What does it say about me that I care so much for Amy more than anyone in this film/book, that even while she was gutting Desi in the house he furnished to her exacting standards, I didn’t care, because I was just impressed about Amy’s mad skills (which I won’t deny is probably the wrong feeling to feel)? She sets her mind to do outrageous things (for vaguely sympathetic, slightly understandable motives) and does them with efficiency. Do I identify with strong female figures because I identify easily with females and I can’t help it or because I really just happen to really irrationally like SFFs? It could be that in relationships I tend to be the Amy which should explain the fondness, but actually, I do not have the mad skills or the intellect to fabricate life experiences in my diaries. I have a heart and I would rather write the truth all the time, always and forever. Ultimately, I can’t ever really know why characters such as Amy fascinate me, but all I know and feel is that Amy is an icon of feminine strength and strength in general. Slightly troubling, I guess, is that it didn’t immediately occur to me that what she orchestrated is psychotic. It’s not right to cheer for characters who perform heinous things to themselves and to their husbands, but when evil geniuses pull off feats that the average cheated-on, wronged wife can’t do, it’s just so hard not to be amazed.
I knew from watching movies and from living this life that some marriages, no matter how cute and organic they started, could not be spared the inevitable decline. But I wasn’t prepared for Cindy (Michelle Williams) and Dean’s (Ryan Gosling) breakdown in this infuriating/fascinating marriage dissolution drama. It was not a good idea to watch this just after reading Gone Girl. Gone Girl and Blue Valentine are not the best things to consume when matrimony is your favorite sacrament.
Blue Valentine shows a husband who does exactly what husbands with low self-esteem and low ambition do – they storm off to the wife’s workplace and create a great, grand scene. Witnessing Cindy and Dean’s big fight scene evokes a feeling similar to when you’re 12 years old and you have just witnessed a rape or mutilation or whatever grotesque scene in a movie for the very first time. The movie also shows the kind of faces women in bad marriages make when they’re trying to please their actually still bangable husband. Michelle Williams may not have won the Oscar but maybe, just maybe, she deserves the Nobel Prize for Disgusted Wife Portrayal.
Becka’s (Nicole Kidman) neighbour invites her to dinner and she declines (for no good reason other than she doesn’t want to). She eavesdrops at her sister’s phone conversation and expresses her disapproval of her aura every chance she gets. She causes a scene at said sister’s bowling alley birthday party which she attends begrudgingly, and she avoids small talk with seemingly well-meaning people. She is an unhappy, childless wife living in a nice house with a fit husband (Aaron Eckhart) and it’s becoming very clear that this movie is about how the relationship of this couple is going to disintegrate further, the more they try to cope with their dead child.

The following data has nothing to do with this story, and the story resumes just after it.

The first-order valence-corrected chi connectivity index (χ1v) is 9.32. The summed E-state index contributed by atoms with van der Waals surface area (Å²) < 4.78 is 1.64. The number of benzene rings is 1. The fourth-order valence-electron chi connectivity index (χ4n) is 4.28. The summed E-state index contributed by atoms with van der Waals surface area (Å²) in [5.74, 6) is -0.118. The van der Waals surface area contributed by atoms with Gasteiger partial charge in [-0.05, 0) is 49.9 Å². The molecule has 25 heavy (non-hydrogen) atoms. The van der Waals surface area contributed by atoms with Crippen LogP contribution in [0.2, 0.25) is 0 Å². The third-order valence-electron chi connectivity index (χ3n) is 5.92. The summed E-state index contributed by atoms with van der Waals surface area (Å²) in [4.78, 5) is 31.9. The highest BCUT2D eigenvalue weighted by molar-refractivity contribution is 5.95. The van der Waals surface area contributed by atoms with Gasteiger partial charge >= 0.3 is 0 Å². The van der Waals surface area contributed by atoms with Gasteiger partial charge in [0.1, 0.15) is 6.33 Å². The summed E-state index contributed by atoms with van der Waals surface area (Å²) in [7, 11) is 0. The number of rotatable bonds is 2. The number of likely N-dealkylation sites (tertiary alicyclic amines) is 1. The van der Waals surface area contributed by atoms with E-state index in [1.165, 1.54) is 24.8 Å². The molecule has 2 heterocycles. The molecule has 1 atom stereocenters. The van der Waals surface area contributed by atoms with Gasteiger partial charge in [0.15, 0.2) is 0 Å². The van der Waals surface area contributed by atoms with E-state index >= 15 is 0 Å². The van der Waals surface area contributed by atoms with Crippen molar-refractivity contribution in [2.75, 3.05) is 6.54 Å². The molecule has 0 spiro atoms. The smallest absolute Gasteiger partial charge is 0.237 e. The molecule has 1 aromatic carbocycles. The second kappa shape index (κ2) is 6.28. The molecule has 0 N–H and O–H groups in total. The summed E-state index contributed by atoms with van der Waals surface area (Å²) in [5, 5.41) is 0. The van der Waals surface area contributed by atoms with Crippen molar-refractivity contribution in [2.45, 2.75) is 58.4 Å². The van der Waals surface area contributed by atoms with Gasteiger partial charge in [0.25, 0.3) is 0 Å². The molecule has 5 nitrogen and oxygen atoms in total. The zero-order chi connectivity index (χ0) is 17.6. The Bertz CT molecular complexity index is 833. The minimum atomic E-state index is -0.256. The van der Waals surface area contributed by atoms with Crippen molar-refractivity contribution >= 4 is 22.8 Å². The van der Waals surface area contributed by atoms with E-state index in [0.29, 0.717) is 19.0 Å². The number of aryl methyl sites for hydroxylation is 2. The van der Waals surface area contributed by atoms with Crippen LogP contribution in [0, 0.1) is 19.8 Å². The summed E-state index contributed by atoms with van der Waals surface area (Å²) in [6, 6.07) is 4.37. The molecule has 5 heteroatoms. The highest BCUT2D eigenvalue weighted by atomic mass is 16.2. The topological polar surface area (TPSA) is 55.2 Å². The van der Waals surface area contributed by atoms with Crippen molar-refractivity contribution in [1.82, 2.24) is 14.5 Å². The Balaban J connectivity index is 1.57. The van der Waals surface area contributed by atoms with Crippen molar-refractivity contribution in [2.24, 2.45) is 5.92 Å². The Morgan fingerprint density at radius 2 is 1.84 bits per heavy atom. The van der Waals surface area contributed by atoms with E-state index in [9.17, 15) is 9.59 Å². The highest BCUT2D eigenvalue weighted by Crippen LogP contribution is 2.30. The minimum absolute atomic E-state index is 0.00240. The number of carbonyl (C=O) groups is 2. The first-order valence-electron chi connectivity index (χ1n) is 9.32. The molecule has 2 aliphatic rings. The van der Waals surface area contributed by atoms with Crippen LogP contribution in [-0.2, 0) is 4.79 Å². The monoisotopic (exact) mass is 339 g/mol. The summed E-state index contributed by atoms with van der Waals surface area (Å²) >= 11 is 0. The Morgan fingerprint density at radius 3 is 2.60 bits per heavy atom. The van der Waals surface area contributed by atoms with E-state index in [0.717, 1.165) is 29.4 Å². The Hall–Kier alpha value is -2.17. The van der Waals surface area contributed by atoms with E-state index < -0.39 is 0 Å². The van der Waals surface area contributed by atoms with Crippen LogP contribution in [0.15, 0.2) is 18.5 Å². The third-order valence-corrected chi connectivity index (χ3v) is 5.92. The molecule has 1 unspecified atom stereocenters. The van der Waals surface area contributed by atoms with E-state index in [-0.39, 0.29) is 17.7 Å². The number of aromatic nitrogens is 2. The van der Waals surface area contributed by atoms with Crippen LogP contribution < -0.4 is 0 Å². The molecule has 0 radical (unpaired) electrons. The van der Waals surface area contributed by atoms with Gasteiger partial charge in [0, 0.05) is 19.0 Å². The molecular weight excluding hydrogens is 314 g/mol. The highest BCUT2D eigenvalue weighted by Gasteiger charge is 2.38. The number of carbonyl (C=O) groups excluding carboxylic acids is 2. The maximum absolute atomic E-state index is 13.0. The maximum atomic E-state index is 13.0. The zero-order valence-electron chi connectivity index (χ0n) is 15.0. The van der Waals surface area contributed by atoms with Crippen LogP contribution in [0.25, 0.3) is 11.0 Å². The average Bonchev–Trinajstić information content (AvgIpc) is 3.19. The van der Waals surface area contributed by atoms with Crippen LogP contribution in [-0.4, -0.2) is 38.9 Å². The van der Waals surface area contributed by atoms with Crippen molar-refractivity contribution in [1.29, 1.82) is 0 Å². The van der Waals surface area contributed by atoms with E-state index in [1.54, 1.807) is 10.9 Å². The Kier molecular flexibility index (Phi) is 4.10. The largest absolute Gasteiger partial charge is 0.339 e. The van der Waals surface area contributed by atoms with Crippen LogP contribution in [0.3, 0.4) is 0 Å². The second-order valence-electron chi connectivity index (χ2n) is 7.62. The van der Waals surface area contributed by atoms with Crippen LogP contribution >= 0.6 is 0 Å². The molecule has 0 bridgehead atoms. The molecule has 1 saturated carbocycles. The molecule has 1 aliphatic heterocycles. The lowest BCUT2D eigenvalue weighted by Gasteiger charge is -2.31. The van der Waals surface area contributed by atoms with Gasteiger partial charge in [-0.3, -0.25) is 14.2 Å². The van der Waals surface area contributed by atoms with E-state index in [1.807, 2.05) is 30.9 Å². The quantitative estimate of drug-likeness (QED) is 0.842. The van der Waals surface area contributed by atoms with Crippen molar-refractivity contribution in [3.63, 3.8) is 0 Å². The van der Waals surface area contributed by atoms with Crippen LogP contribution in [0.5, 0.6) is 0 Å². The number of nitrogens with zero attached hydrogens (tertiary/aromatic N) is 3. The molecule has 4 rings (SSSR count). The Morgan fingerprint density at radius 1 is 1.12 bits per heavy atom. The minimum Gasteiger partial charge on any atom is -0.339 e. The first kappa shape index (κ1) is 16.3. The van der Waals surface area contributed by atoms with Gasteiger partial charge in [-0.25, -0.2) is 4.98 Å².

Her husband, Howie (Aaron Eckhart), grimaces and pouts a lot because she’s acting kinda shady – she deflects his advances (‘I’m not ready yet!’, ‘What do you want from me?!’, ‘Al Green is not an invitation?!’, etc.), gets rid of their son’s things, rolls her eyes at the testimonies of the Grieving Parents Anonymous sharing session, etc. It seems like it’s only a matter of time before he confronts her in an electrically charged dinner scene (ECDS) and tells her he wants a divorce.
Howie wises up and attends the support group alone because Becka’s eyes would fall off their sockets if she hears another Jesus freak couple refer to their lost child as an angel in heaven. Luckily for him, Sandra Oh, also a grieving parent, shows up in a parking lot to smoke weed. She also has had enough of baby corpses being referred to as angels and she’s miserable because her husband left her. Together, Sandra and Howie find solace in smokes and so the inevitable ‘I want a divorce’ proclamation gets real. Except it doesn’t because Howie loves Becka very much.
I wait for the ECDS to happen, but the movie held my hand and told me everything’s going to be alright with these two. They are probably going to make it through this rough time/life, maybe make another baby as soon as Becka thaws out. She ought to because she has read a comic book created by the boy who bulldozed her son, and the comic is about parallel universes for a family where the boy protagonist witnesses his family in alternate universes something.
Rabbit Hole is almost the saving grace in this Marriage is Ugly trifecta, but GG and BV already scarred me although hopefully not forever. I’m not sure I believe that Becka and Howie could restore their normal life because Blue Valentine already convinced me that when a couple can’t go back to their special romantic space, they really can’t anymore. But then again, Becka and Howie are rich. And if Gone Girl has taught me anything, it is that money can buy happiness, specifically, happiness derived from revenge, and if money can buy that kind of luxury, what can’t it buy? Almost nothing. Books and movies deign to teach me a lot of things.